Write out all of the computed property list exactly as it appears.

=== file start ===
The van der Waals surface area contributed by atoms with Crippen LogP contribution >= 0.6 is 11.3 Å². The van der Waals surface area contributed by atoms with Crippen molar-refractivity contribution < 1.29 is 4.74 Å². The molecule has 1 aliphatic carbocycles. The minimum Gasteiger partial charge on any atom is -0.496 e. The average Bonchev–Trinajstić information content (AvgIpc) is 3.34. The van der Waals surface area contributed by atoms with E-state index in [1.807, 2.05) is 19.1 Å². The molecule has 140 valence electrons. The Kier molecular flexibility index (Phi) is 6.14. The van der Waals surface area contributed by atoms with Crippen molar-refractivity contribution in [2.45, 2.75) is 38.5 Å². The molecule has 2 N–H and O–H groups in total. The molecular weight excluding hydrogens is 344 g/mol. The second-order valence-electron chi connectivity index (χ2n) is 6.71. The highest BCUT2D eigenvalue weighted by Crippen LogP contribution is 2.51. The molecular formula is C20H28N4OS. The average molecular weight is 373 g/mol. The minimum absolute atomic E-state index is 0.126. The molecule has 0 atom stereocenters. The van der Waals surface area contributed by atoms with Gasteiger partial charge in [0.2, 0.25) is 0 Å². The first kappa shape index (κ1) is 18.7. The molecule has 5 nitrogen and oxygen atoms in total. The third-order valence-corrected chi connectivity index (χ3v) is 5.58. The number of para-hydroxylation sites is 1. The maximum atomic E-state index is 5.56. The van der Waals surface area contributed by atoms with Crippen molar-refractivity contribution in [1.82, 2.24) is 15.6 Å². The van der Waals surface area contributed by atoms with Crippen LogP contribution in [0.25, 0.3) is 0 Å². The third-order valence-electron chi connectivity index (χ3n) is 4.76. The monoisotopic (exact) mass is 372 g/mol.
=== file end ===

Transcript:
The van der Waals surface area contributed by atoms with Crippen LogP contribution >= 0.6 is 11.3 Å². The van der Waals surface area contributed by atoms with Crippen molar-refractivity contribution < 1.29 is 4.74 Å². The molecule has 1 aliphatic carbocycles. The minimum Gasteiger partial charge on any atom is -0.496 e. The average Bonchev–Trinajstić information content (AvgIpc) is 3.34. The van der Waals surface area contributed by atoms with E-state index in [1.807, 2.05) is 19.1 Å². The molecule has 140 valence electrons. The Kier molecular flexibility index (Phi) is 6.14. The van der Waals surface area contributed by atoms with Crippen molar-refractivity contribution in [2.45, 2.75) is 38.5 Å². The molecule has 2 N–H and O–H groups in total. The molecular weight excluding hydrogens is 344 g/mol. The second-order valence-electron chi connectivity index (χ2n) is 6.71. The highest BCUT2D eigenvalue weighted by Crippen LogP contribution is 2.51. The molecular formula is C20H28N4OS. The average molecular weight is 373 g/mol. The minimum absolute atomic E-state index is 0.126. The molecule has 0 atom stereocenters. The van der Waals surface area contributed by atoms with Gasteiger partial charge in [0.2, 0.25) is 0 Å². The first kappa shape index (κ1) is 18.7. The molecule has 5 nitrogen and oxygen atoms in total. The third-order valence-corrected chi connectivity index (χ3v) is 5.58. The number of para-hydroxylation sites is 1. The maximum atomic E-state index is 5.56. The van der Waals surface area contributed by atoms with Crippen molar-refractivity contribution in [1.82, 2.24) is 15.6 Å². The van der Waals surface area contributed by atoms with Crippen LogP contribution in [0.25, 0.3) is 0 Å². The third-order valence-electron chi connectivity index (χ3n) is 4.76. The monoisotopic (exact) mass is 372 g/mol.